By the mid-1970s, the Godzilla franchise was total butt. There had been 15 films in Toho Studios’ franchise about a giant lizard monster who alternately destroys Tokyo and attempts to save it from other monsters trying to destroy it. The 1975 entry, Terror of Mechagodzilla, was the least successful of any of them, and the…verisimilitude of the whole saga had become tired and ridiculous, even if you’re suspending the disbelief of the idea of guys in monster suits fighting on top of a model buildings. After a near-decade break with different groups trying to make a new Godzilla movie, Toho turned out a new beginning, and a new era: The Return of Godzilla.
Effectively forgetting all the silliness including other monsters from the previous 14 films, The Return of Godzilla is a direct sequel to the 1954 original. This cuts out a lot of the fluff that became standard for these films–especially the later ones–and did one major thing: it made Godzilla the bad guy again. For the first few films in which the giant atomic lizard appears, he’s the definite threat, crushing building and destroying much of the Japanese countryside. By the time of Ghidorah, the Three-Headed Monster in 1964, Godzilla had become so popular that Toho decided to give him more of a protectorate role, eventually making him the all-around guardian of Japan and Earth in general. One of the smartest things Toho did for The Return of Godzilla was to forget all that and make him a baddie again.
Following roughly the same pattern as the original, The Return of Godzilla begins with a ship in the Pacific Ocean that gets hit by something (guys, it’s Godzilla, you know what you’re watching here). Later, a young reporter named Goro Maki (Ken Tanaka) happens upon the shipwreck in his boat. After climbing aboard, he finds nothing but dead bodies, with the exception of one young seaman named Okumura (Shin Takuma) who wakes from being unconscious just in time to save Maki from a giant sea louse, later realized to have been mutated by the nuclear energy emanating from Godzilla. Back on land, Okumura realizes the thing he saw in the ocean is another Godzilla, the same as wreaked havoc 30 years prior. Maki writes a story about it, but the government quashes it.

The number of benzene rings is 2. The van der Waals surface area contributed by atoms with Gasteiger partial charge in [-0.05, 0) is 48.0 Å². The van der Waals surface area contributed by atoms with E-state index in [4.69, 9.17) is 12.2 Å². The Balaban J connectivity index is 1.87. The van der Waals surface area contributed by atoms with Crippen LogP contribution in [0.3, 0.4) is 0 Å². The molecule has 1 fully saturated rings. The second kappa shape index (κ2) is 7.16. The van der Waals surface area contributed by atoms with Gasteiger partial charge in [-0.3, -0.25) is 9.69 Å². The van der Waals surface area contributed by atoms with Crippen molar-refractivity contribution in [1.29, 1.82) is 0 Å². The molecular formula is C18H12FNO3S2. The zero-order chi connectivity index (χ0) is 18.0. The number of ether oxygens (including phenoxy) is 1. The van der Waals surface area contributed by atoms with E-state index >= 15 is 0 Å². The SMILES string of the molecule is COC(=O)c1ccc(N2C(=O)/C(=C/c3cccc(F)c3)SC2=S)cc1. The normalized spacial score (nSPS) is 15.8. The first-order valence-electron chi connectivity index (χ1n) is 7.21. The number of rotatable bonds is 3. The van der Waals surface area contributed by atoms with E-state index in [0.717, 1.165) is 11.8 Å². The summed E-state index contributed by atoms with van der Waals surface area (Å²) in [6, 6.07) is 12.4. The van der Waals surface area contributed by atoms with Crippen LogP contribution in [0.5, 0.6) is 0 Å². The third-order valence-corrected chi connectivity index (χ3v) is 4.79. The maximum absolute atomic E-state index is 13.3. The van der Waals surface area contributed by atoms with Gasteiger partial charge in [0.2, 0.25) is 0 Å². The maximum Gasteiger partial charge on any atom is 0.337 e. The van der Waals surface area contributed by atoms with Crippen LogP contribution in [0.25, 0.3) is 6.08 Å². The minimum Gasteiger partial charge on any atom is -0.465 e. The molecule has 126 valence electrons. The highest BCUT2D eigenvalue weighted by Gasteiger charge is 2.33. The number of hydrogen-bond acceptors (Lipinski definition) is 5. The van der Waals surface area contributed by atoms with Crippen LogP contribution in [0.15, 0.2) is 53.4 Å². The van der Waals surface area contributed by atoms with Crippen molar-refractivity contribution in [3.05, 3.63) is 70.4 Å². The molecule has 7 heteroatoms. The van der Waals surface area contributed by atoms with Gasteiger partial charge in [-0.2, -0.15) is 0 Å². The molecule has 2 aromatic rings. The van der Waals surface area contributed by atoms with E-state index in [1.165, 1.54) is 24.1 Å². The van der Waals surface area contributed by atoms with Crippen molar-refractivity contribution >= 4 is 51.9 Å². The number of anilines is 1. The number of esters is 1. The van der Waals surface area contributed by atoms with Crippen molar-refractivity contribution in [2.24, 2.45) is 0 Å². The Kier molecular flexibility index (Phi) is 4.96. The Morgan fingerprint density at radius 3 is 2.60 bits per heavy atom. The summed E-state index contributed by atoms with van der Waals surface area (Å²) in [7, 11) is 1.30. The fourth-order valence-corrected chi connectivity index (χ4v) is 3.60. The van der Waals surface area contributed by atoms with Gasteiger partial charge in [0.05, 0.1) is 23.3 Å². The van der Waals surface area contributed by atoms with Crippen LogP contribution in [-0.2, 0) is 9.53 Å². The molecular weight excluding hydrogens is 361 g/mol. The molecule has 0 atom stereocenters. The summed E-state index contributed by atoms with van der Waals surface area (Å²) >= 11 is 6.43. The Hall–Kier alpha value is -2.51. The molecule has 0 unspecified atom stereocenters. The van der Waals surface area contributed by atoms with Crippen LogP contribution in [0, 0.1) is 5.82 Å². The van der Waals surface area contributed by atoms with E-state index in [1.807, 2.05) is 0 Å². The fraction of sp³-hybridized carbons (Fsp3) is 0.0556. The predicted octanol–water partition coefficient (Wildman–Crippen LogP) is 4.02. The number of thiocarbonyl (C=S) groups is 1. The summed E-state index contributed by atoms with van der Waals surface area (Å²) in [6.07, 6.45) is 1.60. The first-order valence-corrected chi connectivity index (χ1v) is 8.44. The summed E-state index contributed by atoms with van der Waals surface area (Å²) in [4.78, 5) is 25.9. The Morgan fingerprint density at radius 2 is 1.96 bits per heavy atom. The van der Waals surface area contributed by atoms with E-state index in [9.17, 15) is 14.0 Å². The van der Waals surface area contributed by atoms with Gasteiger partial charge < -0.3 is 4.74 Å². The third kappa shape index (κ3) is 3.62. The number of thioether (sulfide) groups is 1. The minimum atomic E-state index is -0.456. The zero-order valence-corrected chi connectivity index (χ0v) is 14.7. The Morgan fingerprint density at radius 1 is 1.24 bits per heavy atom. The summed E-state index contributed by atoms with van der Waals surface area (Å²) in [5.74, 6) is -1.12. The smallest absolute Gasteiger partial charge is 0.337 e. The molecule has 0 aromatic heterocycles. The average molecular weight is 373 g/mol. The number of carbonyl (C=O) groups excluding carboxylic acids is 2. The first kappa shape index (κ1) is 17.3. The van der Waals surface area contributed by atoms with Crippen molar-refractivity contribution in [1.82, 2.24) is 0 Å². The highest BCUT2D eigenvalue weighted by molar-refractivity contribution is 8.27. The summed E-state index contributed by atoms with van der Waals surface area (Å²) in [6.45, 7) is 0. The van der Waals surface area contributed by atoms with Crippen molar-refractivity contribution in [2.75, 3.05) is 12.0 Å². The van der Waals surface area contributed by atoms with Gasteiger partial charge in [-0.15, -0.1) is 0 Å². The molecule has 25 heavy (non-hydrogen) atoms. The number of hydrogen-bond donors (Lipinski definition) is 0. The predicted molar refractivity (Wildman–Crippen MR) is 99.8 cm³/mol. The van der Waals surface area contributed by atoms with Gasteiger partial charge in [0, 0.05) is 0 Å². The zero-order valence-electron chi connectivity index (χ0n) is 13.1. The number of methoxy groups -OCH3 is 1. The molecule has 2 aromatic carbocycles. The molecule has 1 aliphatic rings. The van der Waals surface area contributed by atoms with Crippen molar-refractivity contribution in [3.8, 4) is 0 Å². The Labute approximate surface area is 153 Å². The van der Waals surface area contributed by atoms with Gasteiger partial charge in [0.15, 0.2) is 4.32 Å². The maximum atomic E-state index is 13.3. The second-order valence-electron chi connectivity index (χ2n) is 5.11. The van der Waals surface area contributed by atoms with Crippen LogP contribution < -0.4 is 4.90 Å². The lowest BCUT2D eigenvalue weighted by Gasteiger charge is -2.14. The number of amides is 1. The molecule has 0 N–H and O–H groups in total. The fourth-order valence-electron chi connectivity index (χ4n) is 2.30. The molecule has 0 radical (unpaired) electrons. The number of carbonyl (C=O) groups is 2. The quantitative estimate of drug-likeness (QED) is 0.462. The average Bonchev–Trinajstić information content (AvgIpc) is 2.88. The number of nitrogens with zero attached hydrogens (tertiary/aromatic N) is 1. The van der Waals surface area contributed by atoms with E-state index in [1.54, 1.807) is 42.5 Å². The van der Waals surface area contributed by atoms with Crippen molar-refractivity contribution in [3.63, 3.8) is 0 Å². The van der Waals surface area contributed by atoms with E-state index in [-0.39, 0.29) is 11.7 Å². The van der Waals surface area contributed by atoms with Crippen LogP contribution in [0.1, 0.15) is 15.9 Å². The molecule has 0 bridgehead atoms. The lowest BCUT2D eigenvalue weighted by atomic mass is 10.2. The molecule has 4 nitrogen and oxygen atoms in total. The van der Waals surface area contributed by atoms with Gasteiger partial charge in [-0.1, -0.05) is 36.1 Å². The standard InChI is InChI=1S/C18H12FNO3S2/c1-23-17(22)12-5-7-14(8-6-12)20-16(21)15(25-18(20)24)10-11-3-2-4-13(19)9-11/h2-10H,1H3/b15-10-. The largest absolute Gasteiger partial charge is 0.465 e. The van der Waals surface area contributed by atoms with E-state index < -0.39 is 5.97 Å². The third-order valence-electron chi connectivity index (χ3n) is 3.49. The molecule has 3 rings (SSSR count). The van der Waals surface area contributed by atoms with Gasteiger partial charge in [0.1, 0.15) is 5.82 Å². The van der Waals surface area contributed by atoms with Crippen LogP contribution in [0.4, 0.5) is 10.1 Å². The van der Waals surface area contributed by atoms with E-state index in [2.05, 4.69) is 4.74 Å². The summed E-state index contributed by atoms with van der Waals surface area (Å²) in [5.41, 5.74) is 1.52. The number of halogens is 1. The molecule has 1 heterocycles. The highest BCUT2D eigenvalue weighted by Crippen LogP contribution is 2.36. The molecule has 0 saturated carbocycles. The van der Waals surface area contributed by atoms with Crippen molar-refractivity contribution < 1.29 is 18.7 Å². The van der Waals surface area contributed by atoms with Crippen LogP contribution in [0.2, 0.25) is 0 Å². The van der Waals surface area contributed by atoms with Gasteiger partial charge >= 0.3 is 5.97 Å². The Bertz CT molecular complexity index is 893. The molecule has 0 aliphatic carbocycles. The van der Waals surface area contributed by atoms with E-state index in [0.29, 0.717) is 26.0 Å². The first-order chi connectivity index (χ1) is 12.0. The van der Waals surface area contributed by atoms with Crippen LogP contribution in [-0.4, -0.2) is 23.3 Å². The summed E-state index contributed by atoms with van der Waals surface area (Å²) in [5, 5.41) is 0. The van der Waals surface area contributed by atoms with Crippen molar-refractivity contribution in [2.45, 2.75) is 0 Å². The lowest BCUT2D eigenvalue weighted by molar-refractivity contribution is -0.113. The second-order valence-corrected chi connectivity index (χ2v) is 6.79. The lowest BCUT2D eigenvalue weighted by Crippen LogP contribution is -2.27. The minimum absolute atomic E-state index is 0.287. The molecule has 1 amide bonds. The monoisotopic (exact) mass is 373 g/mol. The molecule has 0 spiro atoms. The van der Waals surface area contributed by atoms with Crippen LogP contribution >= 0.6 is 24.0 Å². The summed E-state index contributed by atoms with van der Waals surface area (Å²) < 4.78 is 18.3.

Maki then visits a scientists whose parents were killed in the ’54 Godzilla attack. He’s spent his whole life researching the monster, and he calls it a giant walking nuclear weapon. Maki also meets Okumura’s sister who is very relieved to know her brother’s still alive. Elsewhere, the Japanese government is beginning to worry about a repeat of the 1954 attack, and this isn’t helped by a Soviet submarine being attacked. They initially blame the United States, but soon it’s made clear to all parties that it’s Godzilla. Both the Soviets and the Americans demand Japan allow them to use their nuclear weapons against the beast, but the Japanese Prime Minister refuses. The Soviets totally plan to do it anyway, though. The scientists believe, following Godzilla attacking a nuclear power plant and becoming distracted by a flock of birds, that he instinctively will follow a strong sonic signal. They plan to lure him to the volcano on Mt. Mihara on Oshima using a similar signal…but first they have to survive his next attack on downtown Tokyo.